I have done some field recordings. I have large spaces of ambient noise that I’m trying to get rid of - I’m recording conversations I have with people in Chinese, but between the conversations, there is street noise.
Usually, the conversatiosn are louder than the noise. So I’m wondering if there is a way to delete audio in this long recording which is below a certain decibel level. Or if there is a better way to do this, please let me know.
There is a Noise Gate plugin. Its job is to suppress quiet noises.
noisegate_v2-2.ny.zip (4.13 KB)
Thanks very much. And I am running 2.0.5 on trusty.
While this Noise Gate is quite useful, it will not perform the function I need. I am hoping that there is something that will delete quiet audio between high-amplitude audio - in other words, it will delete the parts of the recording which are obviously noise. Is something like this available?
There is noise removal , but that is only effective on constant monotonous background noise like an electric-fan humming.
If the parts which are “obviously noise” are not constant* throughout the recording then Audacity’s Noise-removal isn’t going to help.
[ * street-noise of vehicles and people talking in the background isn’t monotonous-type constant , which is the only type of noise that Audacity’s Noise_Removal can reduce ]
I’m surprised there is nothing that could simply measure the amplitude of the recording and delete audio which fails to exceed a threshold. Seems simple, but then again I don’t know much about audacity.
There is Truncate Silence. It detects audio that is below the threshold for at least the specified time, and can truncate it to 0 seconds, thereby deleting that audio. So it will make the recording shorter. It can’t isolate the audio that is quieter and only delete that, leaving the length the same.
There is. As koz has already written, it’s called a “gate” or “noise gate”.
There is one available on the Audacity wiki: Missing features - Audacity Support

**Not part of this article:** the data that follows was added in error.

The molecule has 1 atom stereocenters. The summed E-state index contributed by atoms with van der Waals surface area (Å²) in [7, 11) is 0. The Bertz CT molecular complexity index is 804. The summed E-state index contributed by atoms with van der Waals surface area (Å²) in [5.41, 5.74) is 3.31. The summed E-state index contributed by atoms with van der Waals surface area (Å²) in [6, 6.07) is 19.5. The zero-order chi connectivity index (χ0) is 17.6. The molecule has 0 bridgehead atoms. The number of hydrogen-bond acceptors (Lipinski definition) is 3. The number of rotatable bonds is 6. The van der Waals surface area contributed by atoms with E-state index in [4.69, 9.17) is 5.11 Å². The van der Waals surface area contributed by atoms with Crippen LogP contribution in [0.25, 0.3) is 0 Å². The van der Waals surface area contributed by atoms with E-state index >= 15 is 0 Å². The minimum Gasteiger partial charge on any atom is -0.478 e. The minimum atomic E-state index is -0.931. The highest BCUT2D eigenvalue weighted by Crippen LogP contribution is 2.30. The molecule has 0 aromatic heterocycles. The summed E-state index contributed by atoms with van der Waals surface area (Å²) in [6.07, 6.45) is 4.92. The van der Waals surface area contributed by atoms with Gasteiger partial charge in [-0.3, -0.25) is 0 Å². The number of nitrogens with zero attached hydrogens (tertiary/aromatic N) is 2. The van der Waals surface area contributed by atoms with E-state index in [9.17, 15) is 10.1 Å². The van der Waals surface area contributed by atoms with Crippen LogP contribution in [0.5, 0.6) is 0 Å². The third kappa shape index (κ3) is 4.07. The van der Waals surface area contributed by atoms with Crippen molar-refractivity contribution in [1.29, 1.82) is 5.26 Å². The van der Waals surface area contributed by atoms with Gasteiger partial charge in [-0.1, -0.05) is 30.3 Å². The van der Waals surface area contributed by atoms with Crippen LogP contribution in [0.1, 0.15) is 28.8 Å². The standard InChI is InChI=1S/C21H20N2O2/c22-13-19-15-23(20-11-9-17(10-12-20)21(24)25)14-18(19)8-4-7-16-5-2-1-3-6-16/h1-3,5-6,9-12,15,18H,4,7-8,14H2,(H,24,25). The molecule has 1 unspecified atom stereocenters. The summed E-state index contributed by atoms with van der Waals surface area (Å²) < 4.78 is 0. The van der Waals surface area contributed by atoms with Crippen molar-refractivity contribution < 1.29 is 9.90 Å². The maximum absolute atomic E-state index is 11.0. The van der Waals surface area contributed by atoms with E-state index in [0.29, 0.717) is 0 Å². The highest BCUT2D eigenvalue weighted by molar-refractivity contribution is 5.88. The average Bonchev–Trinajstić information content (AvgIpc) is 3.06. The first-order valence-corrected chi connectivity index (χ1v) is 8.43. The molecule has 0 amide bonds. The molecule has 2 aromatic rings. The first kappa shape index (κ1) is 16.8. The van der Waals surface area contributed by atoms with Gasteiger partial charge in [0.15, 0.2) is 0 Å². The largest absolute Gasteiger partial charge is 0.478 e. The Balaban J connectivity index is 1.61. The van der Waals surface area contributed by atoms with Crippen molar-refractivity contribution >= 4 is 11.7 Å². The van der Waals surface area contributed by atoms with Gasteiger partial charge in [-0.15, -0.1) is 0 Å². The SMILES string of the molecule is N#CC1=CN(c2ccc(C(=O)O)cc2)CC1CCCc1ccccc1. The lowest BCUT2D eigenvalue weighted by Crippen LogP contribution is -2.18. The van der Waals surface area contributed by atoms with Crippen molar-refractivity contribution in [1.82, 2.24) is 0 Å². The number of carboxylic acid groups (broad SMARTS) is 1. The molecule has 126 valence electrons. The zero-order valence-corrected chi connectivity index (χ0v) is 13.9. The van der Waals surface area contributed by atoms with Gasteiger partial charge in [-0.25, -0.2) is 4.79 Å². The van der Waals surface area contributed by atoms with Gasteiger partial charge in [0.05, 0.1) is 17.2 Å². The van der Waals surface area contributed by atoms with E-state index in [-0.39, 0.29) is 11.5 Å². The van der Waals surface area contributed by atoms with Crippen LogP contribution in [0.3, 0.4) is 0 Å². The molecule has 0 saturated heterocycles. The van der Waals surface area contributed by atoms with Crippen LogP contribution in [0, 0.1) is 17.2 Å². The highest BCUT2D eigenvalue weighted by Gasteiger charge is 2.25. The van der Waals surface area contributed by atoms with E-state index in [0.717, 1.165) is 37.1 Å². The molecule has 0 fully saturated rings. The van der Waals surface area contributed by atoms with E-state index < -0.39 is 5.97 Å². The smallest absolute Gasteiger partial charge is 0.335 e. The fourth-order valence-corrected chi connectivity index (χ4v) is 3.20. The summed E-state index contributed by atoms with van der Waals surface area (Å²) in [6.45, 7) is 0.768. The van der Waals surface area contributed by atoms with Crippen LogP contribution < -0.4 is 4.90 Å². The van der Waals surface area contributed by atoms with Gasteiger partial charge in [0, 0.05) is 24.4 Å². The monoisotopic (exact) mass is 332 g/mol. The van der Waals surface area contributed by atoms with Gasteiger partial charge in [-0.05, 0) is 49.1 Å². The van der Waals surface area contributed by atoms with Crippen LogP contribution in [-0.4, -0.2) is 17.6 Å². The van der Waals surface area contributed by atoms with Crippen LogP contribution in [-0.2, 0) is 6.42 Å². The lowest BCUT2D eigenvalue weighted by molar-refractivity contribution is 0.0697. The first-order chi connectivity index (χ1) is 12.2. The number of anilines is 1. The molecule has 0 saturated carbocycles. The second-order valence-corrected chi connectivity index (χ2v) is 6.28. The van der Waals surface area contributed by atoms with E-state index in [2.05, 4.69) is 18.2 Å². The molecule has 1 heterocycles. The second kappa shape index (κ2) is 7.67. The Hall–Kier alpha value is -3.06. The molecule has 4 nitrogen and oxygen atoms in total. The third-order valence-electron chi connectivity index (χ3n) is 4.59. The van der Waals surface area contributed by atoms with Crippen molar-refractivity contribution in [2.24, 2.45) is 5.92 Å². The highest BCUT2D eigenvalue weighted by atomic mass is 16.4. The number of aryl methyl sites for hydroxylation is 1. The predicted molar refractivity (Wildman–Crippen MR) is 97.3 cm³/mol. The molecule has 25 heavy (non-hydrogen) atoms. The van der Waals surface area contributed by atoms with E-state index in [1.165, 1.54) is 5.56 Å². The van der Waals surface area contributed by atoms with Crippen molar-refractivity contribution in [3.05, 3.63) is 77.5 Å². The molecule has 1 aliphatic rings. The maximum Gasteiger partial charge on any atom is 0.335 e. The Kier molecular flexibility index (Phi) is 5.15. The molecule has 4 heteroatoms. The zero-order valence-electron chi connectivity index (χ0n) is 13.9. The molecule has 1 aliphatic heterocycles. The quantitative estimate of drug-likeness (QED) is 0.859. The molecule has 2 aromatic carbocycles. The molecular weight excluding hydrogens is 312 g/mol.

Instructions for installing: Missing features - Audacity Support
That’s a normal noise gate effect, you can find one on the Nyquist effects page of the Audacity Wiki.
There is a lot of confusion in this topic. Noise Gate reduces the level of noise that has higher level audio before and after it (as you look at the Timeline). The higher level audio is not affected. The track remains the same length as before, so no audio is deleted.
Truncate Silence deletes the quieter audio (such as noise), changing the length of the track.
That is correct.
So it depends on whether hiddenharmonies wants to
A) silence the low level audio, in which case use a Noise Gate,
B)delete the audio (including the space that the low level audio occupied, in which case use “Truncate Silence”.
There is one other possibility, which is to
C) delete the low level audio completely, leaving “empty” space (white-space) between separate clips of the remaining audio, in which case, use a noise gate (such as the one that I previously linked to) and gate the low level noise to absolute silence, then use “Edit > Clip Boundaries > Detach at Silences”
Here is a comparison of A, B and C:
If you do “A”, then the exported file would start with the silence or low level noise to left of the first actual audio content.
If you do “C”, then the exported file would start with the first actual audio content, then would have silence between each subsequent section of content.